6. Commitment 

Being a healthcare professional is a commitment. You will always be looked up to as a standard of discipline and dedication both in your workplace and personal life. In your line of work, uphold that model and follow the code of conduct. But even before that, you are committed to providing constant and utmost care to your patients.

The season of giving has begun, and people everywhere are looking for ways to join in the self-sacrificing spirit. But those working in healthcare dedicate their time and compassion to their patients year-round! Regardless of their specific field. Regardless of their specific field, delivering care with compassion and empathy is vital to all healthcare workers.

Especially for certified anesthesiologist assistants (CAAs) as the entire field of anaesthesiology is based around the compassionate act of managing pain and anxiety associated with surgery. CAAs need to be aware of their patient’s condition and comfort level before, during, and after the operation. 

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How to show fellow feelings for your patients

At this point, let’s get some advice on how to show fellow feelings for your patients.

Practice good manners

This may seem like common sense, but actually, a lot depends on your manners and appearance. Often in a time of emergency, your warmth and cordiality will dictate the overall temperament of the situation. So always try to smile and look into their eyes when you talk to them, even if you are in a rush. Have the practice of introducing yourself and briefly explaining what you do to every new patient. This helps keep your patients assured and informed. Refrain from showing anxiety or impatience, as your patients will soon pick up on that energy. So if you tend to fidget, you should try getting out of that habit. Your body language should be calm and welcoming, so your patients and their family members readily rely on you.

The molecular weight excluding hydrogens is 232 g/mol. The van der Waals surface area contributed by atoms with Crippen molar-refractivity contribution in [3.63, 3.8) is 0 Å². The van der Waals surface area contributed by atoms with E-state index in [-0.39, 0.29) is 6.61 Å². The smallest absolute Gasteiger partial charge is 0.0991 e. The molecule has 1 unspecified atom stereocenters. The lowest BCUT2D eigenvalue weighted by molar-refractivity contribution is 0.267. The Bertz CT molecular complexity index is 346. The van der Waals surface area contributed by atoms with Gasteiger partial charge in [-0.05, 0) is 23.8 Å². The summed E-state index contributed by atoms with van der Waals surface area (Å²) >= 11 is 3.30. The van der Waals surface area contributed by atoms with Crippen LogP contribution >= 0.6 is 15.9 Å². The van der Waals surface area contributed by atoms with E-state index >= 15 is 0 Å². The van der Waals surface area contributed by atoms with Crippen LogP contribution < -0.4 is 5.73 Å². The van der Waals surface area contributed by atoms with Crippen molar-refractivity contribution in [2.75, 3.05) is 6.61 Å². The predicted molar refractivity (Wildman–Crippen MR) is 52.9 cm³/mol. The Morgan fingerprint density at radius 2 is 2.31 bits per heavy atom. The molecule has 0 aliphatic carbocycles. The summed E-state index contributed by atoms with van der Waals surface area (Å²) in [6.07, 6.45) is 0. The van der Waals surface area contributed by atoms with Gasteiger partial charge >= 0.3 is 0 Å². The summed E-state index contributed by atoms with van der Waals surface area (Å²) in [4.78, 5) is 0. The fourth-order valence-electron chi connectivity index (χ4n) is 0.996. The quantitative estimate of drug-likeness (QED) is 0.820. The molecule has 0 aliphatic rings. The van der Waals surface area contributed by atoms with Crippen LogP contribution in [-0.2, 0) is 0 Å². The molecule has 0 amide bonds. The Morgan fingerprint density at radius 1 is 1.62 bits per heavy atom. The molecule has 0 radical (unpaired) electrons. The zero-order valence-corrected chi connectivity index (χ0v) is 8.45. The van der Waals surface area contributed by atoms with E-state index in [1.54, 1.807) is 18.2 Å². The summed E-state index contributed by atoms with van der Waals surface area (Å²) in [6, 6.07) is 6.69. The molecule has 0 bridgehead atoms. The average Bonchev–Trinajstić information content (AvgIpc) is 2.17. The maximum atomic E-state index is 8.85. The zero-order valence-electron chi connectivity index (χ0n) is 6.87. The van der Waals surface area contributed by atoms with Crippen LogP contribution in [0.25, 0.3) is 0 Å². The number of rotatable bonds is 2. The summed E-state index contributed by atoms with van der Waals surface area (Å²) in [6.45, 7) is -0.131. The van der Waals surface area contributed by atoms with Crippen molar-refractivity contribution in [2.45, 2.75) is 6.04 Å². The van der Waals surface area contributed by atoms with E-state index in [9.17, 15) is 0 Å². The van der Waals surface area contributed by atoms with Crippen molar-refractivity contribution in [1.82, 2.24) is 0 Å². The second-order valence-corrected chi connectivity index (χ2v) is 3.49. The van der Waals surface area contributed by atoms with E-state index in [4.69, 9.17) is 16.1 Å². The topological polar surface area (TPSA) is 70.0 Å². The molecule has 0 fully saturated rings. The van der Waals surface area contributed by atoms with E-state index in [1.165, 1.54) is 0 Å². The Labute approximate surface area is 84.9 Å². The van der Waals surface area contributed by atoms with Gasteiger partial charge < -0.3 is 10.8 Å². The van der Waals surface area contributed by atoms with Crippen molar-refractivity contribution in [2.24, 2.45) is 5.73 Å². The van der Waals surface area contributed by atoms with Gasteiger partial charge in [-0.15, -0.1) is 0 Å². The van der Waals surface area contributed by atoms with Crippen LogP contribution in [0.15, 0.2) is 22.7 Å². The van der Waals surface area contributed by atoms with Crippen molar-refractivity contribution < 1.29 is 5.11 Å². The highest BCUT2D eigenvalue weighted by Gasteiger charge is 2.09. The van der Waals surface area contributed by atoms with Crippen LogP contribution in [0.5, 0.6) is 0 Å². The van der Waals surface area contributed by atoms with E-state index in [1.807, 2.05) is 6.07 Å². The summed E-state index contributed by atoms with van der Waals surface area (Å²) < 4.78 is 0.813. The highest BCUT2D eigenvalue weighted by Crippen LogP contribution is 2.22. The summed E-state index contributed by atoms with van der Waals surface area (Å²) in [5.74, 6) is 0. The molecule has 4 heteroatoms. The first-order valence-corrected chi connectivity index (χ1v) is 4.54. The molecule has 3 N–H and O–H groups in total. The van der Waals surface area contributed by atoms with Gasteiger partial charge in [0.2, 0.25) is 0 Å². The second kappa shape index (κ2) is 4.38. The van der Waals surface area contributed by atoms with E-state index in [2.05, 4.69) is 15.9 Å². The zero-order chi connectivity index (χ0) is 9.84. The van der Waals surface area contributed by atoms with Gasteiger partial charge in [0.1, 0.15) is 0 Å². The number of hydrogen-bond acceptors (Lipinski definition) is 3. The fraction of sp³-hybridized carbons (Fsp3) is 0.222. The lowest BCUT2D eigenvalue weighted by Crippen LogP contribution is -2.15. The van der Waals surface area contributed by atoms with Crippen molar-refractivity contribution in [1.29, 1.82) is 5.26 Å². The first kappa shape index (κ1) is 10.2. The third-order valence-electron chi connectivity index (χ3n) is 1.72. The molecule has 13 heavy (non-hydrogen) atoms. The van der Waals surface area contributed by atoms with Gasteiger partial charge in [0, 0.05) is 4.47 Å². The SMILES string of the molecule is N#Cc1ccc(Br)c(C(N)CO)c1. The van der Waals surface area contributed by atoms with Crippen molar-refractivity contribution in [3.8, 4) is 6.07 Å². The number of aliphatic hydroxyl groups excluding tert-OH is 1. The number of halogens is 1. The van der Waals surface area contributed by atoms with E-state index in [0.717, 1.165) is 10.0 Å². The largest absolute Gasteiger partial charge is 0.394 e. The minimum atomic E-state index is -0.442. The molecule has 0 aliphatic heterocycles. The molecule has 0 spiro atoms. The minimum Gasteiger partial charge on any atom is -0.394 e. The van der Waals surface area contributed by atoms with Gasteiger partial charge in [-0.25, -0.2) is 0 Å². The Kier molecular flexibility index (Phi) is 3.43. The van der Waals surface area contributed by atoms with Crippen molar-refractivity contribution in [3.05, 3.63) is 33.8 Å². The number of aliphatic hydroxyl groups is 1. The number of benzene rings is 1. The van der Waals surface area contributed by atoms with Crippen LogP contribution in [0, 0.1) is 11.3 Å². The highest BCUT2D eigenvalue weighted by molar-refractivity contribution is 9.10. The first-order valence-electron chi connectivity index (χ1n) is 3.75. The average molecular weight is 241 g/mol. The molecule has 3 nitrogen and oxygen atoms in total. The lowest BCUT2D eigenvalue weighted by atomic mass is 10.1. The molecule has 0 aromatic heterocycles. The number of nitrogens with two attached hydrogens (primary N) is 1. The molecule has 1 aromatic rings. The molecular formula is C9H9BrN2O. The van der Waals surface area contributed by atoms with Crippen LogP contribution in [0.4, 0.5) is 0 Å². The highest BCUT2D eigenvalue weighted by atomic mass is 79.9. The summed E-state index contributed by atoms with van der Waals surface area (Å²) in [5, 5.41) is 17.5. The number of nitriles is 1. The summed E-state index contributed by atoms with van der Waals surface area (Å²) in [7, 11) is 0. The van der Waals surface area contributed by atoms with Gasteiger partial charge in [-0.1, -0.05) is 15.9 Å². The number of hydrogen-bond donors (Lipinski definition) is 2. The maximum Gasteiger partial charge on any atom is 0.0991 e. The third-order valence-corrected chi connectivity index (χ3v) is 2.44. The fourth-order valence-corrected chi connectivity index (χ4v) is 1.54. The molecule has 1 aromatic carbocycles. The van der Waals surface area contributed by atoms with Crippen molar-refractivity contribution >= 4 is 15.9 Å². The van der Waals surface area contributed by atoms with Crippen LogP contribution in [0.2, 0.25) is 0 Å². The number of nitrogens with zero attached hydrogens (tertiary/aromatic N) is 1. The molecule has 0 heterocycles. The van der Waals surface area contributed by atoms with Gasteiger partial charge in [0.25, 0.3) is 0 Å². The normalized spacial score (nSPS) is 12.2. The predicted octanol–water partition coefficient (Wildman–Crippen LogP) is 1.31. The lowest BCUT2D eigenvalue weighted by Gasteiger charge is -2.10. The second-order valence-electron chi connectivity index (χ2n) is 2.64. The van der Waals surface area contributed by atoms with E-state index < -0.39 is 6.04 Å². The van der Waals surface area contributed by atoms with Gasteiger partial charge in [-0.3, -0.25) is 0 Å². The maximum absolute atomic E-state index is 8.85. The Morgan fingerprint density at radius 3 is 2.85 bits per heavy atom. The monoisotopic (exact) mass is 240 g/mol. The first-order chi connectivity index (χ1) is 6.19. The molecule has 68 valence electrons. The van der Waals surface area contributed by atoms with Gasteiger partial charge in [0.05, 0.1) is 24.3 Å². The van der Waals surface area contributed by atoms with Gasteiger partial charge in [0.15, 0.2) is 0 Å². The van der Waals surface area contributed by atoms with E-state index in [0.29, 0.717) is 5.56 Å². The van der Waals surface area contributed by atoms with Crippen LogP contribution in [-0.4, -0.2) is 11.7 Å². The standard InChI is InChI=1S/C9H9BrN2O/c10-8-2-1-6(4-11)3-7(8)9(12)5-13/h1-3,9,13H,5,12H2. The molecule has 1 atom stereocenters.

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Show personal interest

As a CAA, you are supposed to take the personal history of patients, but it often helps your work if you truly take an interest in them. Have a short chat with them, ask them about their hobbies, compliment them on what they’re wearing. Addressing something personal about them that is not related to their health can be a great way to develop a relationship. Not to mention light-hearted conversations like that can feel like a breath of fresh air to the patients! It takes their mind off the medical procedures they’re expecting and helps them relax.

While you’re at it, do pay heed to what they’re saying. It will create an overall positive environment, and you might learn something interesting too!